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While ev'n as o'er a martyr's grave

She knelt on that sad spot,

And, weeping, bless'd the God who gave Strength to forsake it not!



The young forgot the lessons they had learnt,

And lov'd when they should hate,—like thee, Imelda ! 4

Italy, a Poem.

Passa la bella Donna, e par che dorma.


WE have the myrtle's breath around us here,
Amidst the fallen pillars ;--this hath been
Some Naiad's fane of old. How brightly clear,

Flinging a vein of silver o'er the scene,
Up thro' the shadowy grass, the fountain wells,
And music with it, gushing from beneath
The ivied altar!--that sweet murmur tells

The rich wild flowers no tale of wo or death;

Yet once the wave was darken'd, and a stain
Lay deep, and heavy drops-but not of rain-
On the dim violets by its marble bed,

And the pale shining water-lily's head.

Sad is that legend's truth.—A fair girl met

7 One whom she lov'd, by this lone temple's spring, Just as the sun behind the pine-grove set,

And eve's low voice in whispers woke, to bring All wanderers home. They stood, that gentle pair,

With the blue heaven of Italy above,

And citron-odours dying on the air,

And light leaves trembling round, and early love Deep in each breast.--What reck'd their souls of strife Between their fathers? Unto them young life Spread out the treasures of its vernal years; And if they wept, they wept far other tears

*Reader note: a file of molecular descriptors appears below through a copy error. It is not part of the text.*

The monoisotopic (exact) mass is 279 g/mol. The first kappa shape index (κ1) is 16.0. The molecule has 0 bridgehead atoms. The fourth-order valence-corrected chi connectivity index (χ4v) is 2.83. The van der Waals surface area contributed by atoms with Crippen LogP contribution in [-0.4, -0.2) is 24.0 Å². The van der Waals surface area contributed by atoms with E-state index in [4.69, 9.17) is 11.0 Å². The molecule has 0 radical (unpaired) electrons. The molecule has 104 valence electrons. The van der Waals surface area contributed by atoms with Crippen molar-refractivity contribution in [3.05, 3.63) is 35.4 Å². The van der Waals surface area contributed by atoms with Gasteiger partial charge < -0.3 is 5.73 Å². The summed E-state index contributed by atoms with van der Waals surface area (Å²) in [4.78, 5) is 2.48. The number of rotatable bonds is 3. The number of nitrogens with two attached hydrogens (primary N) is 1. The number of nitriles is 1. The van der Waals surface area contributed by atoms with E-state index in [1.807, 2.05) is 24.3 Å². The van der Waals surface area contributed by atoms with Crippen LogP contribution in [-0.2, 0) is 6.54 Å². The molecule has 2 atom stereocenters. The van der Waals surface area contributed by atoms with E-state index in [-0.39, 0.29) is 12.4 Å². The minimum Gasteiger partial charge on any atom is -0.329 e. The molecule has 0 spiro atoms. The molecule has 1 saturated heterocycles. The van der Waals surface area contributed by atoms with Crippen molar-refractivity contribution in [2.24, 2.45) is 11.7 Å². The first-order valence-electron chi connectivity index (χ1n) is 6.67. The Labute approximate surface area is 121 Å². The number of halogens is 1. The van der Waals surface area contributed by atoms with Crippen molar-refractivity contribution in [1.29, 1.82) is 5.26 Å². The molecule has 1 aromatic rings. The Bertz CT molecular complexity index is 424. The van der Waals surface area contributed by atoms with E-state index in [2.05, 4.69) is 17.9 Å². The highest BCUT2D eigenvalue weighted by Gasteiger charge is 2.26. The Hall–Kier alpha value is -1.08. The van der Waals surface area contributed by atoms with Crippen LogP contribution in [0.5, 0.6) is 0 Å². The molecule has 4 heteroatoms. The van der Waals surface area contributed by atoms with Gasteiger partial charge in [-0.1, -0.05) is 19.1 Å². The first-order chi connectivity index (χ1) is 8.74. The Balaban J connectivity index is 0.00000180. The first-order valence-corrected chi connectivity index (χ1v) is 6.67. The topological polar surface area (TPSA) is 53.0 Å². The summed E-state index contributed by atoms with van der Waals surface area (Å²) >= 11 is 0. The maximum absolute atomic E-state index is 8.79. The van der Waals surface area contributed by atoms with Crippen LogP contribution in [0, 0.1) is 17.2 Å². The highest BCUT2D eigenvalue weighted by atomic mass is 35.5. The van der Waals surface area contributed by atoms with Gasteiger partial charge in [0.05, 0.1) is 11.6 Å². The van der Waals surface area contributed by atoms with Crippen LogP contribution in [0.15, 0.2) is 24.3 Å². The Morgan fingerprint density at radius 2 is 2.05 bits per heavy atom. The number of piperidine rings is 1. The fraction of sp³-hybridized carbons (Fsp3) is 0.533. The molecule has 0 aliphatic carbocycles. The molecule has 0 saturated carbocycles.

Than the cold world wrings forth. They stood, that


Speaking of hope, while tree, and fount, and flower,
And star, just gleaming thro' the cypress boughs,
Seem'd holy things, as records of their vows.

But change came o'er the scene. A hurrying tread
Broke on the whispery shades. Imelda knew

The footstep of her brother's wrath, and fled

Up where the cedars make yon avenue

Dim with green twilight: pausing there, she caught→→
Was it the clash of swords ?—a swift dark thought

Struck down her lip's rich crimson as it pass'd,
And from her eye the sunny sparkle took
One moment with its fearfulness, and shook

Her slight frame fiercely, as a stormy blast
Might rock the rose. Once more, and yet once more,
She still'd her heart to listen,-all was o'er ;
Sweet summer winds alone were heard to sigh,
Bearing the nightingale's deep spirit by.

That fatal night

That night Imelda's voice was in the song,
Lovely it floated thro' the festive throng,
· Peopling her father's halls.
Her eye look'd starry in its dazzling light,
And her cheek glow'd with beauty's flushing dyes,
Like a rich cloud of eve in southern skies,

A burning, ruby cloud. There were, whose gaze
Follow'd her form beneath the clear lamp's blaze,
And marvell'd at its radiance. But a few
Beheld the brightness of that feverish hue,
With something of dim fear; and in that glance
Found strange and sudden tokens of unrest,
Startling to meet amidst the mazy dance,

Where thought, if present, an unbidden guest,
Comes not unmask'd. Howe'er this were, the time
Sped as it speeds with joy, and grief, and crime
Alike and when the banquet's hall was left
Unto its garlands of their bloom bereft,

When trembling stars look'd silvery in their wane, And heavy flowers yet slumber'd, once again

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